STARRING Jonathan Rhys-Meyer, Emily Mortimer and Scarlet Johansson
DIRECTED BY Woody Allen
Opens Friday January 20
In a rare interview, Woody Allen in a recent issue of Entertainment Weekly said he always wished his strong suit had been drama, but "it wasn't my strong point was comedy."
In a career that now spans 36 films, the New York director takes a noticeable departure from his hometown, and his typical genre, for his latest film, a gut-wrenching tale of infidelity, moral ambiguity and social climbing called Match Point. One of Allen's most searing films to date, not to mention one of his least comedically inclined, Match Point is a straight-up thriller that proves the auteur isn't dead after all, he's just been hibernating.
Set in London, "Match Point" follows the upward rise of one-time professional tennis player Chris Wilton (Jonathan Rhys-Meyer). An Irish up-and-comer who never quite arrived despite showing promise on the court, Chris shows up in London primed to take a comfortable but somewhat disappointing post as the tennis pro at a posh London club. When he unexpectedly befriends Tom (Mathew Goode), the son of a wealthy businessman, he finds himself courting his new friend's sister Chloe (Emily Mortimer). The courtship leads to an unexpected run of good fortune as Chris finds himself the sudden benefactor of someone else's money and status.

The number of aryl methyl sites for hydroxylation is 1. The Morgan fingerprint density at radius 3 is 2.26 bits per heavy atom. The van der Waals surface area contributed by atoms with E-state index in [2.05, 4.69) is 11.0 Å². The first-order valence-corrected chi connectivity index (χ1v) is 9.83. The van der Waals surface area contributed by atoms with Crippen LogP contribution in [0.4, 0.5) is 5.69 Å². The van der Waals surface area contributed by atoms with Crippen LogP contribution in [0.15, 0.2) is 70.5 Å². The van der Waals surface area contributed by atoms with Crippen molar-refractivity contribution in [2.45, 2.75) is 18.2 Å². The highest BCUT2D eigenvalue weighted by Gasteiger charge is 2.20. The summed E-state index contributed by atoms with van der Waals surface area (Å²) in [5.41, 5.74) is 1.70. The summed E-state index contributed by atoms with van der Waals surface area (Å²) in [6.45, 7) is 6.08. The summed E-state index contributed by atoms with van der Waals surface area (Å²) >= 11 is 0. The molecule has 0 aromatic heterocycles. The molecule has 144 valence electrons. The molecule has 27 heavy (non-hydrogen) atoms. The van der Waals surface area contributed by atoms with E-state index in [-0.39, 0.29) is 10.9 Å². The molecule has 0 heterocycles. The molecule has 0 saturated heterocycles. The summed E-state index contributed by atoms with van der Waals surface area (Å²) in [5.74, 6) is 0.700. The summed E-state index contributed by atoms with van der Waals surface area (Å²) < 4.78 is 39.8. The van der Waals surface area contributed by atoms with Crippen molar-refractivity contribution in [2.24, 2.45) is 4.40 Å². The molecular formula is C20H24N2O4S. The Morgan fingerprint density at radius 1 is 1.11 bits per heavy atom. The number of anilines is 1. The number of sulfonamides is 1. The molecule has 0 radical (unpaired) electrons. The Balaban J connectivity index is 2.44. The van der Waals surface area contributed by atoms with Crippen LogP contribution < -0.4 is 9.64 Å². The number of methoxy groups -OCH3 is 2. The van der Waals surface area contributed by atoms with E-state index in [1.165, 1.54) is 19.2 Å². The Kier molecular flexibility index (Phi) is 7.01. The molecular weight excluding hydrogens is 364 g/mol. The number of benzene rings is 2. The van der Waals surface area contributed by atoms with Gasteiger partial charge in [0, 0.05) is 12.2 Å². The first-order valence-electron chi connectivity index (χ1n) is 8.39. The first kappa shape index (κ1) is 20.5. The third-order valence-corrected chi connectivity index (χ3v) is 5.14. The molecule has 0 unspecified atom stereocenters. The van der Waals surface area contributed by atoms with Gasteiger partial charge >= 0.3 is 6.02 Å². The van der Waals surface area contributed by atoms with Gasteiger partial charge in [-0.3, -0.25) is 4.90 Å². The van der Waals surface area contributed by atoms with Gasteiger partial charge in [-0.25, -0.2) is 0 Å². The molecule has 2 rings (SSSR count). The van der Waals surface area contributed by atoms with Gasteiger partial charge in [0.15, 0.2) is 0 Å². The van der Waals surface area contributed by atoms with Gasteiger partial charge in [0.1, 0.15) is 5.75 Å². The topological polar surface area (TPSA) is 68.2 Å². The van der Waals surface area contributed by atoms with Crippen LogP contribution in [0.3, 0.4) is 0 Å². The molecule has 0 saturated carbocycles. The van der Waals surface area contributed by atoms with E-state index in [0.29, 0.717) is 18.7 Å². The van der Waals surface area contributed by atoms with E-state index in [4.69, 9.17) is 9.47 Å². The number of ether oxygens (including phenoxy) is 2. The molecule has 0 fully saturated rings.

Complicating matters, and threatening his new life (complete with a posh apartment and a plum job in his father-in-law's financial company), is a fling with his brother-in-law's fiancée Nola (Scarlet Johansson). Nola, a struggling American actress, becomes Chris's obsession, albeit one that is sweetest only when out of his reach.
Although Match Point isn't necessarily the darkest film Allen has made, it is starkly devoid of the director's usual stylistic touches. Most noticeably, the hero, or in this case the antihero, isn't played by Allen or an actor standing in for him. Without Manhattan backdrops and a manic, nebbish-y hero in place, Match Point at first feels like something other than a Woody Allen film. And while it certainly tackles many of the themes the director has been coming back to throughout his career (morality, guilt, retribution), it doesn't do so in typical Allen fashion. A sort of retake on one of Allen's best films, Crimes and Misdemeanors, Match Point is ultimately a homage to Dostoevsky's "Crime and Punishment." It's a film that meditates on whether or not we can ever truly "get away" with the bad deeds we commit.
What's most unsettling about Match Point is that without a manic Allen-esque character at its centre, the film becomes much darker. The main character is in many ways the antithesis of the hero Allen has been delivering all these years. Instead of an insecure intellectual, we have an ambitious former athlete. There are no self-effacing jokes from the former tennis star, no outward verbalizations of concerns or fears, and in that respect Allen the quintessential New Yorker makes a bold move by finally taking himself out of the picture.
Of course, for those who love the director, or have paid attention to his flops and achievements over the last 20 years, there are still signs that make the film indelibly his. But whether or not Match Point plays as a classic Woody Allen, it remains a thrilling and enjoyable caper that leaves you staggering instead of giggling. In other words, the director sold himself very short in that aforementioned interview he can definitely do drama.